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Inside Bali: An Interview with Bali-Native Amansuka on Life, Culture, & Some Cow Skulls

[Written for Baliskulls]

In our Inside Bali series, we interview a variety of people native to Bali, and have them share their own take on its unique culture, and what makes living in this Indonesian island province so incredible.

To kick off our series, we sat down with Amansuka (who also goes by Wayan Suka) — a Bali tour guide who owns and runs Amansuka Tour. Born in a small village in the western part of Ubud, Amansuka worked at various hotels for six years, until leaving that industry 10 years ago to start his own tour guide and professional driving service. He loves his job because, as he puts it, he “can share the beauty and uniqueness of Balinese nature and culture,” and can help visitors “see and experience the deeper part of my beautiful Bali.”

Read on to see Bali through Amansuka’s eyes:

Tell us a little about the cow skulls and the importance of the cow in Bali.

Amansuka: The carving of the cow skulls is one of the many crafts done in Bali, and the carved cow skulls are made predominantly as a souvenir for tourists to bring home. Craftsmen will make what the market demands, so with Bali becoming increasingly popular as a travel destination, the carved cow skulls are becoming more popular as well.

The cow is a holy or sacred animal in Balinese Hinduism — which is the main religion for the majority of Bali’s population.

How do you become a master carver?

A: It is very difficult to become a master carver.  Someone becomes a master after the public trusts him to make holy or sacred carvings that we use for ritual in the temple, or after they make a lot of nice and unique carvings so their products are in great demand.

Can you tell us a little more about Bali’s culture?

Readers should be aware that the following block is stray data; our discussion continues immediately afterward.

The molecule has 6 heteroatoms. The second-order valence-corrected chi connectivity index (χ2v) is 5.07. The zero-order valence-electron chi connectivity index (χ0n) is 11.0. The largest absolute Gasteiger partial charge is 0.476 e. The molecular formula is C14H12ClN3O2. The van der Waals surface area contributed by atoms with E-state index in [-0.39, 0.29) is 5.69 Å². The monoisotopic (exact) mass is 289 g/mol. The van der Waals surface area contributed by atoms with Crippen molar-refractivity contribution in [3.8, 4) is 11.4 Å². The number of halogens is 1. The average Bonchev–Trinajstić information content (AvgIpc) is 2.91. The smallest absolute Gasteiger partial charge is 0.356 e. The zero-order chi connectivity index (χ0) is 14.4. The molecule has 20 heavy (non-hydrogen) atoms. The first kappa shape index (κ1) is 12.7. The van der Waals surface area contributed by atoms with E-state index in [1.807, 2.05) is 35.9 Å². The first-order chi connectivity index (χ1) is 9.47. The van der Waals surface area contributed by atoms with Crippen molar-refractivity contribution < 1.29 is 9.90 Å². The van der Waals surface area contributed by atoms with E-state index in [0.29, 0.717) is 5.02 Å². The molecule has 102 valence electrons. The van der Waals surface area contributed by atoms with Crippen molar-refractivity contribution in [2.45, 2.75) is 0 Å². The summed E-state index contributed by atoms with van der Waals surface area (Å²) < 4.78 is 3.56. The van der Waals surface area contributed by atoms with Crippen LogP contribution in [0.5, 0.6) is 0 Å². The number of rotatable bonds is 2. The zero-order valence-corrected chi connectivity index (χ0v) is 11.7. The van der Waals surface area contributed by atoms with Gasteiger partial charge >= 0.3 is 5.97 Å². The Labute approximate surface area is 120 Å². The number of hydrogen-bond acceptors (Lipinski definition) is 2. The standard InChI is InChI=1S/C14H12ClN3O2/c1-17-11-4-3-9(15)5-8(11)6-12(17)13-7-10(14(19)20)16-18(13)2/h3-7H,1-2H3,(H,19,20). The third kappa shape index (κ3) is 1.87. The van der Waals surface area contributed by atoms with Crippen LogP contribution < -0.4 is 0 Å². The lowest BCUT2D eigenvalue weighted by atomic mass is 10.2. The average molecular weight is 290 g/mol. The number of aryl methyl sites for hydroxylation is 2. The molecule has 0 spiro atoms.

A: Art is our daily life — if you have been here you will see Balinese people do their offerings everyday and they use their creativity to make them, and especially during ritual (temple ceremony) you can witness how art and culture are still strong in our life. All ceremonies are accompanied by music (gamelan) and sacred dance performances to welcome God to come down to the Earth. The temples are always beautifully decorated.

The majority of our population, as stated before, practice Balinese Hinduism (about 85%), and tourism is still one of the biggest businesses here. We like spending our time with our friends and relatives for fun — for us, family is number one, so fun time is often also family time!

What do you love about Bali? What makes it a unique place?

A: Besides the beauty of its nature, Bali is unique because of our distinct culture, our traditions, and our friendly people. People in Bali look at life philosophically, and apply this in our daily lives.

What do you wish that non-Balinese people knew about Bali?

A: To learn about the way of life here, what our philosophies of life are, and how we apply them to our daily lives. If you come to Bali and learn these, and find yourself agreeing with some of our philosophies, then we do hope you can apply them in your daily life too.

For those visiting Bali, head to to set up a highly-personalized tour with Amansuka, and get to know Bali from a true insider’s perspective (or reach out to him directly

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